If you do end up getting poison ivy, don’t forget to wash the clothes you were wearing as the urushiol may still be on them, apply Calamine lotion liberally, and try not to scratch.

Some swear by jewelweed as a natural remedy for poison ivy and poison oak. But if it’s really bad and is interfering with your vision, your ability to breathe or your ability to sleep, go see a doctor. A short course of corticosteroids can make a world of difference.

What else can you do? Take action by signing petitions that fight climate change.


You might also like:

Read more: Blogs, Eco-friendly tips, Environment, Garden of Eating, Green, Lawns & Gardens, Natural Remedies, Nature, Nature & Wildlife, Remedies & Treatments, , ,

have you shared this story yet?

go ahead, give it a little love

Eve Fox

Eve is the creator of The Garden of Eating, a blog about food--cooking it, eating it, and growing it. She has a legendary love of aprons and can often be found salivating over the fruits and veggies at one of the many farmersí markets near her home in Woodstock, NY. Want even more recipes, photos, giveaways, and food-related inspiration? "Like" the Garden of Eating on Facebook, or follow Eve on Twitter or Pinterest.


+ add your own
3:57AM PST on Feb 6, 2015

I've noticed I am affected by it more often.

7:05AM PST on Jan 15, 2015

Thanks for sharing

12:21PM PST on Nov 20, 2014

After having a terrible reaction to poison ivy TWICE this summer I'm not surprised to hear it's "getting worse!" Last time I had a bout with it was 1959!!! I will have to investigate the Technu...thanx for the word.

8:10AM PDT on Sep 21, 2014

Well after all that, I'm fighting some now.

Got into it clearing some tall weeds with a brush blade on my weed eater.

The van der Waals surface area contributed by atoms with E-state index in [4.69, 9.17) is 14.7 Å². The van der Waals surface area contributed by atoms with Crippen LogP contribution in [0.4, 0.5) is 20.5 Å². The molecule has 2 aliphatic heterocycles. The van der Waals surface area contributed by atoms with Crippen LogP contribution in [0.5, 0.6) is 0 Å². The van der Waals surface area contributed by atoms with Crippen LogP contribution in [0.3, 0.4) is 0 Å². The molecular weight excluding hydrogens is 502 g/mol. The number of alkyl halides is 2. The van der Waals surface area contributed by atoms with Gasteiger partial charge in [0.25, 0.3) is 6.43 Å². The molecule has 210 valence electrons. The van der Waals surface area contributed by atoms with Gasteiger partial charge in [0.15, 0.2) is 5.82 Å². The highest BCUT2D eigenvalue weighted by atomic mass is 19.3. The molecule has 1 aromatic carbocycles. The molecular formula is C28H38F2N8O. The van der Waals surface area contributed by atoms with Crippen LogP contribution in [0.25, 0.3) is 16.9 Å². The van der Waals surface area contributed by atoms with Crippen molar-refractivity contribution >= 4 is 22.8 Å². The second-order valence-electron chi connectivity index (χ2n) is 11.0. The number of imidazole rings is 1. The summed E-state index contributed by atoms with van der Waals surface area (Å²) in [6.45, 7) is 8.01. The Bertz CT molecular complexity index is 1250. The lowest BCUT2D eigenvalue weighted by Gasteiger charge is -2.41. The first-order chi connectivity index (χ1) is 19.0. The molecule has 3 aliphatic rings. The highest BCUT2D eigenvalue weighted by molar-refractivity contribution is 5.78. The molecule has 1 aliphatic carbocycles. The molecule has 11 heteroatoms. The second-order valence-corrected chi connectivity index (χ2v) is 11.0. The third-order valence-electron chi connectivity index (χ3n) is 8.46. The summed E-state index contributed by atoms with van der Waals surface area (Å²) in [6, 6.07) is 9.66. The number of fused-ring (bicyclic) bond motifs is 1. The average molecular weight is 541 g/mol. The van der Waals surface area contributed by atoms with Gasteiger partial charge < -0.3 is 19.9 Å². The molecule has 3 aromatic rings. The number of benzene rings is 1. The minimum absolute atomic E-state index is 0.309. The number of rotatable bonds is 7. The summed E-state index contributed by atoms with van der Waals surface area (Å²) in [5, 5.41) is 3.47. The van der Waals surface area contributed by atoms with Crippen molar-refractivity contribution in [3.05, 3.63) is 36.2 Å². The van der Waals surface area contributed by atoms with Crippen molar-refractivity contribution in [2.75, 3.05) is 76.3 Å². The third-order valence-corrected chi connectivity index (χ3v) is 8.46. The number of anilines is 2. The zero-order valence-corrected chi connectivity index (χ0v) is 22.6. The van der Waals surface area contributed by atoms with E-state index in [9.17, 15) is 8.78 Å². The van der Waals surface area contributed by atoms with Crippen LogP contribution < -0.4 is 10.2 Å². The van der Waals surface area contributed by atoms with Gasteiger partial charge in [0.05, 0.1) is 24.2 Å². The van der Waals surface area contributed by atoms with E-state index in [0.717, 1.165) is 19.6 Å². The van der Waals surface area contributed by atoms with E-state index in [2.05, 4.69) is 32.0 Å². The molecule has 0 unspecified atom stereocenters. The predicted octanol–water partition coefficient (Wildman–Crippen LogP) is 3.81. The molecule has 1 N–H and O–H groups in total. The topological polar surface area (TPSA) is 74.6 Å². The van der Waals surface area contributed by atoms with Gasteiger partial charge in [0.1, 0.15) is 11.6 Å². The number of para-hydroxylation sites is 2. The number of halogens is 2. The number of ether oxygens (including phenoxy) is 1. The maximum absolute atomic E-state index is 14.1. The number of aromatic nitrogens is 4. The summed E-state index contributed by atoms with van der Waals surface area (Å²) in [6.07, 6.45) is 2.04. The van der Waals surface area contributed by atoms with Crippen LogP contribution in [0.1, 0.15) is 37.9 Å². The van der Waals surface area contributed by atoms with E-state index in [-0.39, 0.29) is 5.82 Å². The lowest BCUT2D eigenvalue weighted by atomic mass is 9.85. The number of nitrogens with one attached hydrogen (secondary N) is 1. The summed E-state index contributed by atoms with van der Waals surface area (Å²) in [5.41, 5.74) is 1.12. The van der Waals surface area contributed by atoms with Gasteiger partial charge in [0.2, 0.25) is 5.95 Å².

Was into a rythen & wasn't really paying attention.

Entirely my fault & now paying the price.

Hate to have to eat crow, but that's how it is.

7:43PM PDT on Sep 8, 2014

If you can't tell it at a glance.

You better study.

Because it's bad stuff.

3:59AM PDT on Sep 3, 2014

Thank you :)

1:41AM PDT on Aug 30, 2014

signed some petitions

1:07PM PDT on Aug 28, 2014


11:16AM PDT on Aug 28, 2014

I need to look into Tecnu. This is the second summer my husband developed a horrible allergic reaction/rash after pulling weeds/vines in our yard. It kept spreading and took 2 doctor visits and about 6 weeks to eventually clear up. I've never seen poison ivy in our yard, but it may be something similar.

6:56AM PDT on Aug 28, 2014


add your comment

Disclaimer: The views expressed above are solely those of the author and may not reflect those of
Care2, Inc., its employees or advertisers.

people are talking

Do all the above and much more...thanks.

My cats love tummy rubs!

Before I actually lived with cats, I had some cartoon-inspired idea of cats, now it seems to me dogs…


Select names from your address book   |   Help

We hate spam. We do not sell or share the email addresses you provide.